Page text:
Carolyn Hax: Advice

Accepting parental favortism

Carolyn Hax
Carolyn Hax

DEAR CAROLYN: My husband’s parents always favor his brother. No matter what we do.

I have encouraged my husband to spend more time with his parents, as you never know when they could pass away. We have tried to set aside time with them, just the four of us, and we are always included with the brother.

On top of that, we have had trouble conceiving and it has been a painful situation for us. So when we are with my brother-in-law, who has a 2-year-old, it becomes about her, and they ignore my husband, cut him off, etc. And they never inquire or ask how we are doing or how our baby plans are coming. On top of the fact they give his brother more time and attention, they help him out financially while we struggle.

I have tried for years to have a decent relationship with them, as has my husband, who recognizes the inequality. What should I do?

In-Law

DEAR IN-LAW: You should stop pushing for an outcome that has no foundation in reality. “[His] parents always favor his brother. No matter what we do.” So, accept that.

The parents have been absolutely consistent, at least according to what you’ve shared here. They favor the brother, they’ve always favored the brother, they bring the brother in whenever you try to see just the parents, and your husband knows all of this.

So why, why are you “encouraging” him to spend more time with the people who only torment him?

On the list of “No matter what we do” efforts, has there ever been an effort toward simple acceptance that these parents will never give your husband his due? Toward choosing not to keep trying to curry favor that has never been, and likely will never be, forthcoming? Toward helping him recognize — if he doesn’t already, which he well might — that his parents’ favoritism has nothing to do with him? That it’s about their emotional shortcomings, not his?

Again, given what you describe: All of your trying involves trying to change other people’s minds. I humbly submit you’ll be a lot more successful at changing your own mind and just giving up on getting anything different from these people. Please recognize that you have neither the power nor the standing to change what they put into their relationship with your husband.

That acceptance will change the one thing you can change, which is your own actions. Acceptance will improve what you give to your husband.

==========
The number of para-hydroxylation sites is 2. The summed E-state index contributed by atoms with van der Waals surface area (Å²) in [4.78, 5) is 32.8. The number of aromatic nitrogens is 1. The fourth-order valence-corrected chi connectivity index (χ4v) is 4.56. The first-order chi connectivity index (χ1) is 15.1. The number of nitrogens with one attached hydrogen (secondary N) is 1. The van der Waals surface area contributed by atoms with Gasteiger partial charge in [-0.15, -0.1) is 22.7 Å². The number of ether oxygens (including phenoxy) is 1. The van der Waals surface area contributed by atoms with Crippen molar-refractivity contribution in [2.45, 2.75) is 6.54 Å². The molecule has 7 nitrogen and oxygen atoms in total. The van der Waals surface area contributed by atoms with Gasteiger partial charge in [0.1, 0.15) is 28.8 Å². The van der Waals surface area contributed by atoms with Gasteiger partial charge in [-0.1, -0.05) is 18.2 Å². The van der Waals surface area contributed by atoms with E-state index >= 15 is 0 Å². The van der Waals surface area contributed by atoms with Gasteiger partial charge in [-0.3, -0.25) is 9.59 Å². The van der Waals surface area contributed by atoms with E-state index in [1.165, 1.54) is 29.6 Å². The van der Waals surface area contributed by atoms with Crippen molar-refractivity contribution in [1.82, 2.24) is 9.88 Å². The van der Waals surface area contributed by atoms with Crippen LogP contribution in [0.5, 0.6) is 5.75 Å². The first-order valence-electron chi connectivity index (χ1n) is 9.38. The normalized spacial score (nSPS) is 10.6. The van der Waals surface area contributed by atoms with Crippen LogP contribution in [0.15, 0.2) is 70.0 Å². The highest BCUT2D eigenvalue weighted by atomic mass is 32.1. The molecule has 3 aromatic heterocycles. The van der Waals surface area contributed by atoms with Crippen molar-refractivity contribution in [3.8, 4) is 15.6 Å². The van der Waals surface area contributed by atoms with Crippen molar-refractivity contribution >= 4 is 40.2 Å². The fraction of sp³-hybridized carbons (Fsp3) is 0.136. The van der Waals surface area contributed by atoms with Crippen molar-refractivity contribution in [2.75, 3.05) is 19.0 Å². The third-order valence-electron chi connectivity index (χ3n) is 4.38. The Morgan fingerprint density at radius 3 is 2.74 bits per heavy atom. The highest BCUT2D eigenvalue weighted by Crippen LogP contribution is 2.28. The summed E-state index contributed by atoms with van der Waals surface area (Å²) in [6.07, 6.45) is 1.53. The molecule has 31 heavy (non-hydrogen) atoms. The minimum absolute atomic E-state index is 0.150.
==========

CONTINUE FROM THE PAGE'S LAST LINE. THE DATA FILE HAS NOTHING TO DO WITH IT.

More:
I suggest you give him, wrapped in a big red bow like in those obnoxious luxury car ads at Christmastime, the gift of 100 percent support for him in however he chooses to handle the parents who so persistently and consistently fail to appreciate the wonderful person you know him to be.

Focus on your little family. You’re going through a tough process with infertility, I’m sorry, so it’s more appropriate than ever to invest in what works. Attempts to wring attention from the in-laws do not work.

As for your they’ll-die-someday worries, your husband may feel relieved. Or angry. Or an awkward mix of things. Prepare yourself by resolving not to judge him by any preconceived ideas of how he “should” feel. Instead, simply follow his lead.

DEAR CAROLYN: I am a grandmother to a lovely 8-year-old boy whose parents are about to separate. I am supportive of both parents and want only the best for them and my little grandson. It seems very amicable, and I know they will co-parent with only the best interests of my grandson at heart.

I never insert myself into family members’ private business but I do want to be supportive to my little grandson, as he is the one I am most concerned about. I don’t really know what to do though. They are two states away from me, and while I can call my grandson, I don’t know what to say.

Do I just act like nothing is going on and not ask leading questions? I remember as a child that when I was upset about adult issues or confused by my parents’ marriage, it never occurred to me to speak up and ask questions. I suspect it’s probably that way for many children.

Should I somehow let him know I will be there for him if he wants to talk to someone other than his parents about this serious upheaval in his life? Any suggestions about what to do or not do?

A.

DEAR A.: You’ve already covered so many of the important points just by asking this question. You care about the boy; understand how vulnerable he is in this situation; know he might not be able to articulate his feelings; know not to take sides; are mindful of your place; are not rushing in to the rescue. While your grandson is indeed in a tough spot, he is also fortunate to have as steadfast an ally as he does in you.

My only suggestion is that you extend your good sense from thoughts to actions. Apply your understanding of your grandson’s position by explicitly offering him a place to talk, no judging. Apply your mindfulness of boundaries by mentioning your intentions to the parents first, so they can trust you won’t usurp, undermine or (further) divide them.

And apply your natural reticence by not forcing the issue beyond plain, gentle and infrequent offers to listen if he wants to talk. Your grandson might need prompting to “speak up and ask questions,” yes — but he also might feel better with your remaining as one small part of his family life that isn’t affected by his parents’ divorce.

People who aren’t dead certain what a person needs are sometimes the first to recognize what someone actually wants.

One caveat that might point to your course of action: Kids who start spending time with their parents separately sometimes have less time to spend with their extended families. Therefore, it might not matter so much what you talk about when you call as it does that you call, period. If it maintains the tie, then even the weather will do.

Email Carolyn at tellme@washpost.com or chat with her online at 10 a.m. each Friday at www.washingtonpost.com.

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